The greater trochanter is a projection in the upper head of the thighbone, near the hip joint, and is the site of attachment for five muscles. Around these bony protrusions and surrounding soft tissues are fluid-filled sacs called bursae, and these provide cushioning.
Trochanteric bursitis is a common condition of the hips that leads to pain in the outer (or lateral) hip, thigh, and buttocks. It’s a relatively common condition; however, its nature is poorly understood.
The suffix “-itis” implies that it is caused by inflammation, and this was widely believed to be the case, however recent scientific evidence has suggested that this is not the case. In fact, magnetic resonance imaging (MRI) studies have found that less than 10% of cases present inflammation of the bursae.
Although the exact mechanism of the disorder is not known, because current evidence shows lack of inflammation in majority of cases, the term trochanteric bursitis is also known as “greater trochanteric pain syndrome” or GTPS when describing lateral hip pain. The syndrome encompasses a wide range of causes, including muscle tears, tendinosis (chronic degeneration of tendons without inflammation) and other disorders.
In terms of prevalence, literature states that trochanteric bursitis affects approximately 1.8 to 5.6 patients per 1000 persons per year. Some papers state that its prevalence in the general population is 10 to 25%. It is typically present in middle aged adults, but its frequency in young adults is on the rise, particularly runners. It is also four times more frequent in women than in men in the general middle age population.
Symptoms of trochanteric bursitis include:
- Pain at the hip joint – Pain may be sharp at first, and then dull as time passes. The pain may be aggravated when sitting or lying down for a prolonged period of time, walking up a flight of stairs, sleeping on the affected side, running and climbing
- Difficulty walking
- Joint stiffness
- Joint swelling
- Warmth at the affected site
- A catching and clicking sensation
Common risk factors of trochanteric bursitis are:
- Repetitive stress applied to the hip area, for example from running.
- Leg length discrepancy
- Infection and diseases that cause inflammation of the bursae (also called “true bursitis)
Diagnosis for trochanteric bursitis is usually clinical, but can be complemented by the use of imaging techniques, especially when making differential diagnosis (that is, considering the possibility that the present symptoms may be due to a different injury). A thorough history is important and may reveal activities that causes overuse injuries.
The patient usually presents pain in the lateral hip, and tenderness at the greater trochanter when palpated (examined by touch). There is also pain at the extreme of hip rotation, adduction or abduction.
Pain can extend down to outer side of the buttocks and down the outer side of the thighs, but usually not beyond the proximal (upper) thigh. This feature can be used to differentiate between cases of trochanteric bursitis and other pathologies such as ITB disorders that usually causes pain below the knee.
Imaging techniques such as plain radiographs, ultrasounds, and MRI can greatly assist in making the correct diagnosis.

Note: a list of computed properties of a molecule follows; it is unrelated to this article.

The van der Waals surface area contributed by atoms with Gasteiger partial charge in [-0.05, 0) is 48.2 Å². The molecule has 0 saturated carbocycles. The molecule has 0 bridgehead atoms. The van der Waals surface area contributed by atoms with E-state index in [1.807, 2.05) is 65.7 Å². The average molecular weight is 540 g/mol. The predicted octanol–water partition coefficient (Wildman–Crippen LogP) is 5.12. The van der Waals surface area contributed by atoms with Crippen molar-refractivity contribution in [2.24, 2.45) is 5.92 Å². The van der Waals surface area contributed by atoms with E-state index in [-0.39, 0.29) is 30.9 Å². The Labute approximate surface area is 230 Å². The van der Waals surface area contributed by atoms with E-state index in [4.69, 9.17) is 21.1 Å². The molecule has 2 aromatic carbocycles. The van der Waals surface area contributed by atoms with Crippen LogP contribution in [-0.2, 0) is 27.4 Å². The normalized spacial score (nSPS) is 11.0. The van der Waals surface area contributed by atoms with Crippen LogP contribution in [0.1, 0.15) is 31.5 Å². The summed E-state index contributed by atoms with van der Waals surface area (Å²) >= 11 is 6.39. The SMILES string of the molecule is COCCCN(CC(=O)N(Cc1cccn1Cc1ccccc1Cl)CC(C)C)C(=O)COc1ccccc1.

Fortunately, trochanteric bursitis is usually resolved without any invasive treatment. Initial treatment usually involves non-steroidal antiinflammatory drugs (NSAIDs), ice, rest and activity modification (for example, avoiding stairs and reducing repetitive movements that aggravate the affected area). Patient may also be advised to sleep with a pillow between the knees to minimize bursae compression. Once the pain decreases, massages can also be introduced to aid in rehabilitation.
Weight loss and physiotherapy have also been added to many treatment regimens for trochanteric bursitis. If symptoms are unresponsive, corticosteroidal injections or local anaesthetics may be given, and these may also be given as a mixture. In most patients, a single injection has improved symptoms and drastically reduced pain. In some patients, however, multiple injections may be necessary.
If symptoms persist, surgery is considered. Surgical intervention has shown significant success for these patients, and has several options, the least invasive of which is endoscopy bursectomy. This technique has proven to be safe and has shown excellent results. The most invasive surgical option is an open osteotomy, which was traditionally the surgical choice, but with improvements in the less invasive endoscopic treatment, the latter is becoming more frequent.
[trx_infobox style=”info” closeable=”no” bg_color=”#F8F8F8″ top=”inherit” bottom=”inherit” left=”inherit” right=”inherit”]SOURCES
 Hugo, D., Jongh, H. R. d., and Anaest, D. (2012) Greater trochanteric pain syndrome, SA Orthopaedic Journal 11.
 Segal, N. A., Felson, D. T., Torner, J. C., Zhu, Y., Curtis, J. R., Niu, J., Nevitt, M. C., and Multicenter Osteoarthritis Study, G. (2007) Greater trochanteric pain syndrome: epidemiology and associated factors, Arch Phys Med Rehabil 88, 988-992.
 Dominguez, A., Seijas, R., Ares, O., Sallent, A., Cusco, X., and Cugat, R. (2015) Clinical outcomes of trochanteric syndrome endoscopically treated, Arch Orthop Trauma Surg 135, 89-94.
 Domb, B. G., Lindner, D., Schwindel, L., Stake, C. E., and Bitar, Y. E. (2014) Outcomes of Endoscopic Treatment for Greater Trochanteric Pain Syndrome: Minimum of Two Year Follow-Up, The Orthopaedic Journal of Sports Medicine 2.
 Lustenberger, D. P., Ng, V. Y., Best, T. M., and Ellis, T. J. (2011) Efficacy of treatment of trochanteric bursitis: a systematic review, Clin J Sport Med 21, 447-453.[/trx_infobox]